Just a few questions
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  1. #1
    Join Date
    Jun 2004
    Location
    Springfield,Mo
    Posts
    10
    I would like some advise from people in the trade. At present I work for a trucking company inside at a computer all day. I have always had an interest in this trade. My father has a hvac shop in Montana but wife wont move you know the drill.My question is this: Would it be better to go to a thechinal college we have one in the area that offers an AAs degree(2 yr) in refrigeration or just take the rses courses and get the training that way? I have a basic knowelege of refrigeration and learn fast but no shops in the area want to take on a trainee part time,I still have to work bills to pay and all.I only work Thur-Sat 0600-1800 so have time to do some training. Maybe with a few certificates from rses I coulg get them to take a chance any thoughts or advise please feel free

  2. #2
    Join Date
    Jun 2004
    Posts
    6

    Wink Hands on is always the best

    Take your courses enough to be certified and REMEMBER the important information, learn wiring, how to use guages, read your meter to the amps and readings and so much more..... Dont quit your day job for school, do an online trade school, or Night Classes.... In my opinion Hands on is always the best, after you learn the basics.... GOOD LUCK...... Michele

  3. #3
    Join Date
    Jun 2004
    Location
    Springfield,Mo
    Posts
    10
    Thanks for the advise I am a ham operator so the elec. theory is a breeze for me. I just need some hands on to get going or at least feel more comfortable.Most of my trouble shooting exp has been with boilers and they are not much in demand in Mo. Thanks again Richard

  4. #4
    Join Date
    Oct 2001
    Posts
    6,939
    ever think of dispatching techs instead of trucks,and in the evenings you could pick up on the hvac end of the business.that is one thing many shops lack is organized computer tracking of jobs to bill out,and keeping the service guys organized to get the most out of them in an 8 hour day.

  5. #5
    Join Date
    Jun 2004
    Location
    Springfield,Mo
    Posts
    10
    I guess I never thought of that. I dispatch approx. 200 trucks a day in the five western states. Its all computerized with tracking and transponders on all trucks.50 service vans in a city should be a breeze??

  6. #6
    Join Date
    Oct 2001
    Posts
    6,939

    Thumbs up

    the biggest item to companies is how quick they can bill out and get the chargable money from the techs invoices. your experience from the trucking is worth more to a company then ever you being a tech.each company has one or possibly even 2 dispatchers,knowing who to send on what call as to their level of experience is critcal,especially when companies are charging $125.00 hour to repair units when it is hot and the phones don't stop. good luck.......and the biggy coming soon to all companies is GPS and the techs are not happy with it.ask that of an interviewer if you go for a dispathing position,could make things interesting as in your relations with the service techs....being a new dispathcher with GPS just started!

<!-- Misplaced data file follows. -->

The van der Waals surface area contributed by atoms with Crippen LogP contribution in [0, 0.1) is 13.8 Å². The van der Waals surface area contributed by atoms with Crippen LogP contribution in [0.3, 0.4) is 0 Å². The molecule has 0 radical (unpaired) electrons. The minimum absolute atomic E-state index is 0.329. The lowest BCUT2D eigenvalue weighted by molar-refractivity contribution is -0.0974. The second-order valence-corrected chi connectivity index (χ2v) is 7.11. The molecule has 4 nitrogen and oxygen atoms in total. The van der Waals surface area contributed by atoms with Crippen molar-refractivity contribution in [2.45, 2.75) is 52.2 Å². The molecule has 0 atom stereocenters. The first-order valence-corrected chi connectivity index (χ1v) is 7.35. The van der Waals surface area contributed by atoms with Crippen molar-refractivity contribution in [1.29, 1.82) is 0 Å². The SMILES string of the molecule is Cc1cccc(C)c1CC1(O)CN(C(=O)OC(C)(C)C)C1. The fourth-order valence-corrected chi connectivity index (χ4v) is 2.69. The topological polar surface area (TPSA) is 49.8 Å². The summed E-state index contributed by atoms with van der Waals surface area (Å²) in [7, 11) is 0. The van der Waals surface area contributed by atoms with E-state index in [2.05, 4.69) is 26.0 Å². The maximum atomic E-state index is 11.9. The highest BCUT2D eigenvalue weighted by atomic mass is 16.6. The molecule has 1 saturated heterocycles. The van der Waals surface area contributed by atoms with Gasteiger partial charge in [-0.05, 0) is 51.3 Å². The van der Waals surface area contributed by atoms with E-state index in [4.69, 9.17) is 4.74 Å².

[Edited by maxster on 07-01-2004 at 07:55 PM]

  7. #7
    Join Date
    Jun 2004
    Location
    Springfield,Mo
    Posts
    10
    Our drivers were not happy with gps when we first installed int in the trucks but now ask them and they wouldnt work for a company that doesnt provide it. Our productivity went up 40% within a year and in a business that operates on 2% profit margins that is a huge increase. This is getting a little of topic for the thread but I will keep your suggestions in mind when I decide what path to take thnx

  8. #8
    Join Date
    Oct 2001
    Posts
    6,939

    Thumbs up

    hvac techs are know for "skating" early in the PM or crashing into jobs late AM.one thing about this field there are no limits and the more you put into it(with the right company)the more the rewards both in satisfaction and $$$$$$$$ good luck.

  9. #9
    Join Date
    Aug 2002
    Posts
    6,047
    From a serviceman's point of view, having a dispatcher who knows your strengths as well as your weaknesses and will send you to jobs accoridngly is far more valuable than just the average dispatcher.

    Plus, if your a friendly sort with some good discipline .. you will go very far.
    Being freindly with the techs and getting to know them, spending time to get to know them ... this will amke a tremendous impact on the company who hires you!

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